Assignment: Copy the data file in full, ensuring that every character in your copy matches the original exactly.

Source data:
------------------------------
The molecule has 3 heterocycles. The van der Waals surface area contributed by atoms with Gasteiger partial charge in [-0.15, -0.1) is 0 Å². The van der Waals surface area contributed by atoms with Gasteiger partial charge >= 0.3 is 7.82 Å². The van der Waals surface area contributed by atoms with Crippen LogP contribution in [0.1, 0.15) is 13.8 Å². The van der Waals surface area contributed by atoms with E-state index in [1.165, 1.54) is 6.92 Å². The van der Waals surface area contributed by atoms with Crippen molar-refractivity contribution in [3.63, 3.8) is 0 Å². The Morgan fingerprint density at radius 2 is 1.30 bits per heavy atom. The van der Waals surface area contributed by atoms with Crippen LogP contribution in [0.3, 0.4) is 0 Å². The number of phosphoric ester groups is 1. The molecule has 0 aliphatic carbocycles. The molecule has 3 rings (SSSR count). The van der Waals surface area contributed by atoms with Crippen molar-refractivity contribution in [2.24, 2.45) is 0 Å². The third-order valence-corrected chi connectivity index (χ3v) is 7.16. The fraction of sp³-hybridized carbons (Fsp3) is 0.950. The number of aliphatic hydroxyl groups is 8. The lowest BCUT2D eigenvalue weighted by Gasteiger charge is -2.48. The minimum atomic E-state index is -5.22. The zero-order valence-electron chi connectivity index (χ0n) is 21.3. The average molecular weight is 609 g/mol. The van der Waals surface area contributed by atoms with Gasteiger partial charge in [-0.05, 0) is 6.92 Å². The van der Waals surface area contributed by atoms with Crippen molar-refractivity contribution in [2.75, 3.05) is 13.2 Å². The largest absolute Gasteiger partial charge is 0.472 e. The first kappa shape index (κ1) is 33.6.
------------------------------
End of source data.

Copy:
The molecule has 3 heterocycles. The van der Waals surface area contributed by atoms with Gasteiger partial charge in [-0.15, -0.1) is 0 Å². The van der Waals surface area contributed by atoms with Gasteiger partial charge >= 0.3 is 7.82 Å². The van der Waals surface area contributed by atoms with Crippen LogP contribution in [0.1, 0.15) is 13.8 Å². The van der Waals surface area contributed by atoms with E-state index in [1.165, 1.54) is 6.92 Å². The van der Waals surface area contributed by atoms with Crippen molar-refractivity contribution in [3.63, 3.8) is 0 Å². The Morgan fingerprint density at radius 2 is 1.30 bits per heavy atom. The van der Waals surface area contributed by atoms with Crippen LogP contribution in [0.3, 0.4) is 0 Å². The number of phosphoric ester groups is 1. The molecule has 0 aliphatic carbocycles. The molecule has 3 rings (SSSR count). The van der Waals surface area contributed by atoms with Crippen molar-refractivity contribution in [2.24, 2.45) is 0 Å². The third-order valence-corrected chi connectivity index (χ3v) is 7.16. The fraction of sp³-hybridized carbons (Fsp3) is 0.950. The number of aliphatic hydroxyl groups is 8. The lowest BCUT2D eigenvalue weighted by Gasteiger charge is -2.48. The minimum atomic E-state index is -5.22. The zero-order valence-electron chi connectivity index (χ0n) is 21.3. The average molecular weight is 609 g/mol. The van der Waals surface area contributed by atoms with Gasteiger partial charge in [-0.05, 0) is 6.92 Å². The van der Waals surface area contributed by atoms with Crippen molar-refractivity contribution in [2.75, 3.05) is 13.2 Å². The largest absolute Gasteiger partial charge is 0.472 e. The first kappa shape index (κ1) is 33.6.